Monday, March 14, 2011

Bleg: "Conservative" Scholarship on Racism in America

I'm crafting a syllabus for an anti-discrimination seminar I'll be teaching at the University of Illinois next year (focusing on race in America). I want to make sure that the course covers the full range of perspectives on the topic, which means ensuring that I give conservative scholarship its due deference.

I've already got a few pieces that are definitely in: William Van Alstyne, Rites of Passage: Race, the Supreme Court, and the Constitution, 46 U. Chi. L. Rev. 775 (1979) and Antonin Scalia, The Disease as Cure, 1979 Wash. U. L.Q. 147 as introductions to and defenses of the ideal of "colorblindness". Jim Chen's Unloving, 80 Iowa L. Rev. 145 (1994) seems like a good selection as well. I also plan on doing a unit on the race jurisprudence of Clarence Thomas, and I'm going to look into some of the work by Stephen Carter and Shelby Steele to see if any strikes me fancy.

But I want to know if there are any other important works or theorists that folks feel it is important for me to add in. The works have to be scholarly (no David Horowitz), and obviously of high academic quality. And they should bring something new to the table -- they shouldn't just be a reprise of "colorblindness = good".

So, suggestions? Have at it in the comments.


N. Friedman said...

I would think that if you want your students to learn something, have them read a few book about the success - or, perhaps, lack thereof - at the effort to desegregate the South. I have in mind, for example, White Flight: Atlanta and the Making of Modern Conservatism, by Kevin Kruse. Kruse, as you perhaps are aware, is a liberal but his book is very honest and very well explains the failure of policy so that one might understand where conservatives are coming from.

My view is that it is very difficult to understand the "other side's" views from law review articles. Kruse's work is, to note, first rate and is accepted as good scholarship by people on all sides of the debate.

Moreover, without some actual historical background to provide context for the debate at hand, students are going to have no concrete situation to discuss. So, you will have conservatives say one thing and liberals another, with neither side really understanding the basis in experience over which they are debating. That is pretty much the state of public debate in the US but, as a professor, your goal ought to be to inform, not merely to expose people to the arguments - which is pretty much all that can appear in a law review article (due to space problems).

I shall try to think of some other important works of scholarship that might be helpful, assuming that you want to teach, not merely expose kids to law review articles.

Julia said...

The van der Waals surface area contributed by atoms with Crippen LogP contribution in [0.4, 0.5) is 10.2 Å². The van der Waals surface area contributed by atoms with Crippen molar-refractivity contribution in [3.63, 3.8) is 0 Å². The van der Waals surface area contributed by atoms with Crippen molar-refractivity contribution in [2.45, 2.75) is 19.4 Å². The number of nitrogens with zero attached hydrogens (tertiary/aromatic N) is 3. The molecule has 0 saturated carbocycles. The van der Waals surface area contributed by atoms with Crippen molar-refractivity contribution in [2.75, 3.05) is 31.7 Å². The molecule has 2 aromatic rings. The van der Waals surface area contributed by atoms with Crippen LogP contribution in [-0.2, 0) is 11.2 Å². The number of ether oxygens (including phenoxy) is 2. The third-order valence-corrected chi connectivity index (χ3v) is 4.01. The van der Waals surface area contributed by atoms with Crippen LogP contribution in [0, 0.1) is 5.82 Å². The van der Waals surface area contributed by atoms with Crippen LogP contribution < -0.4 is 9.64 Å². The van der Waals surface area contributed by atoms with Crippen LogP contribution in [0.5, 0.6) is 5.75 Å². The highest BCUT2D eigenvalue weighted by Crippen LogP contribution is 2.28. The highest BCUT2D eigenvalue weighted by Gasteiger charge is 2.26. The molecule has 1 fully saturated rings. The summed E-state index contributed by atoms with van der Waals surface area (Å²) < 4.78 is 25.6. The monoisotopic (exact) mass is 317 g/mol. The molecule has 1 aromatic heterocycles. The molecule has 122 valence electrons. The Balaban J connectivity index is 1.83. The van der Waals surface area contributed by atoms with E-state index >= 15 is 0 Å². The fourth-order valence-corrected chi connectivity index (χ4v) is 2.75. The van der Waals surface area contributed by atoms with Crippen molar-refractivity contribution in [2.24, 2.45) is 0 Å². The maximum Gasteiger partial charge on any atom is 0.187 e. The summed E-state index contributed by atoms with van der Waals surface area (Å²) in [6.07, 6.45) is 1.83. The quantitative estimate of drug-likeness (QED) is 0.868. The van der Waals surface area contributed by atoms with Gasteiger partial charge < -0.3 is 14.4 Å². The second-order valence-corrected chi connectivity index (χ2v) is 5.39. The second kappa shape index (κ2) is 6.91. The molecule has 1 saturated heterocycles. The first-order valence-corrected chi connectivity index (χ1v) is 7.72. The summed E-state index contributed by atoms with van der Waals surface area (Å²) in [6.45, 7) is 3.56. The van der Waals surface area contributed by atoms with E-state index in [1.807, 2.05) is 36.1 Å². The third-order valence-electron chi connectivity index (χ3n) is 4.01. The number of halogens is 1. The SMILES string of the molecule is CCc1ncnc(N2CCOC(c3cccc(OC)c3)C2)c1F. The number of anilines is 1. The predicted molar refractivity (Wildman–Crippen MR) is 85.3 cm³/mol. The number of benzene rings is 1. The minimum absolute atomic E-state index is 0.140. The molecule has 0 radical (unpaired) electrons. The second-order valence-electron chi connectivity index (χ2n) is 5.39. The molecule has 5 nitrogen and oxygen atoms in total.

I have no suggestions, but I'd love to see your syllabus when it's done! I could also share the syllabus for the intro astronomy course I'm teaching this summer, but unfortunately it will probably be far less interesting (did you the moon goes around the Earth??)

David Schraub said...

No, but I always suspected.

With respect to the earth rotating around the sun, might I recommend Ghostface Killah?

The sun could never be a punk. He always come out. He'll sit right there. Even if you pull your gun out. He could never run out--when the lights go out, it's Japan's turn now. The earth has spun around.

Sarah Cannon said...

I'm going to be about as helpful as Julia (only without the promise of sending a syllabus is the next year).

But if you want to include a bit of institutional theory about how laws get interpreted and enacted I recommend Kalev, A., Dobbin, F., & Kelly, E. (2006). Best Practices or Best Guesses? Assessing the Efficacy of Corporate Affirmative Action and Diversity Policies. American Sociological Review, 71(4), 589 -617. doi:10.1177/000312240607100404.

(I read your post while procrastinating on my institutions final. Gotta feel connected to something, right?)

Mark said...

I have a partial suggestion. I suggest you ask Jeremy Pierce, blogging at Parableman. He's an evangelical philosophy Grad student in NY with a practical interest in race matters.

PG said...

If you want a book by an actual conservative (and an actual legal scholar) on the failures of integration, I'd recommend Stuart Buck's recent "Acting White."

However, my stronger recommendation would be for Wechsler's 1959 lecture "Toward Neutral Principles of Constitutional Law," which is constantly cited by conservative critics of Brown v. Board, and his much lesser-known 1967 lecture "The Nationalization of Civil Liberties and Civil Rights."

For more suggestions, try the horse's mouth: